HR 1314, 114th Congressional omnibus spending bill: Something for everyone!

The new year is off to a most positive start with passage of a $1.1 trillion omnibus spending bill by the 114th Congress, and recently signed by the President. This new spending bill increases funding for biomedical research substantially.  Funding for the National Institutes of Health (NIH) will increase by about $2 billion, and the new NIH appropriation will total about $32 billion.  This exceptionally good news is not to be taken lightly.  In 2009, at the beginning of the current administration, the NIH budget was $29.5 billion.  From 2009 to 2015, the NIH budget stagnated, and actually lost ground in terms of inflation-adjusted dollars.  In 2015, the NIH budget was a modest (only by Washington, DC standards) $30.1 billion.  One only need to compare that budget with the 2009 budget to deduce that neither the previous Congresses, nor the current administration, was able to navigate a divisive political atmosphere to continue supporting the country’s critical investment in biomedical research. Fortunately, the 114th Congress gets it!  The current increase is highly positive and ends an unfortunate sustained lack of federal investment in research.  However positive, the current increase is just a beginning, and the Congress and the next administration must embrace the pragmatic need to keep the country’s investments in medical research ongoing and increasing in a predictable manner.  If you recall, HR-6, the 21st Century Cures Act suggested just that.  The 21st Century Cures Act recommended a multi-year, incremental investment in biomedical research funding to put the NIH on more stable footing, with the ability to fund research knowing what the out year budgets might be.  While the 21st Century Cures Act was passed overwhelmingly in the House, it continues to languish in the Senate.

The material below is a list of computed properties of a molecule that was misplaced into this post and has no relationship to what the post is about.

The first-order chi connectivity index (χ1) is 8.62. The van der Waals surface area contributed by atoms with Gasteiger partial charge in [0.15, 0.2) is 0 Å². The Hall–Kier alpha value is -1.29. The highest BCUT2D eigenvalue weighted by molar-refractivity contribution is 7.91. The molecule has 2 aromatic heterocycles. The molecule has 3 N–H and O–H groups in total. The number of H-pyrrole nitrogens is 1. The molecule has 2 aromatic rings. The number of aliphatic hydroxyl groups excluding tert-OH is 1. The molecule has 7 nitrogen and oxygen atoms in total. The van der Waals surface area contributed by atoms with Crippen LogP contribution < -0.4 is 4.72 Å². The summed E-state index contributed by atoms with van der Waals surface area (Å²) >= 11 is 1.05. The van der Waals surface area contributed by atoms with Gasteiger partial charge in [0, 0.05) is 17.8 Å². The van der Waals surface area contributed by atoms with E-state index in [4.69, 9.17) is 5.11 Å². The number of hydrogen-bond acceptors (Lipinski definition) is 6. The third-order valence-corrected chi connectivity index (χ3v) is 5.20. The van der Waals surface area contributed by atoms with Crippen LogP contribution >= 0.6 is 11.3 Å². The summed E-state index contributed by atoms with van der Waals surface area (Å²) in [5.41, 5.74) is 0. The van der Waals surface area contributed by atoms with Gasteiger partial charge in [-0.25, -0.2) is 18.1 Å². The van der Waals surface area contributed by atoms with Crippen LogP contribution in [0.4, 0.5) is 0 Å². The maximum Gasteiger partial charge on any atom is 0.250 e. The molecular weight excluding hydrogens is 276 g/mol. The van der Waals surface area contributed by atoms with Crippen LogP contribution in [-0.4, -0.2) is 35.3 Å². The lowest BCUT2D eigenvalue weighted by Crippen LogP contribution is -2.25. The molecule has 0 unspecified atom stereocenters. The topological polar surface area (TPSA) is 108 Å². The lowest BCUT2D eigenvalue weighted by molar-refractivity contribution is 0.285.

And what about everyone else?

In addition to the increase in the NIH budget to about $32 billion (a 6.6% increase, largest increase in 12 years) other entities supporting medical research also received increased budget appropriations. The NSF will see a 1.6% increase ($119 million) to a new budget of $7.46 billion.  The research appropriation for the VA’s Office of Research and Development will see a 7% increase in its research budget to $631 million, its largest budget ever.  Only the AHRQ will experience a budget decrease, of 8% from $364 million to $334 million, (this could be viewed as progress as HR-6, the 21st Century Cures Act, proposed to terminate all funding for the AHRQ).  Let’s hope that congressional support for further investment in medically focused research continues for the next period of time, providing the academic enterprise, and its research faculty, some stability and the assurance that this most critical academic mission in not again shortchanged or caught up in partisan bickering.  The only remaining concern is that despite being passed by Congress and signed by the President, report language—what the Congress expects the funded departments or agencies to do with the increased revenues from the new budget agreement–is still not available for this Omnibus spending bill.

For additional information, see also 12/18/2015

Coming next: Update on the Patient Protection and Affordable Care Act (PPACA):  Good and bad.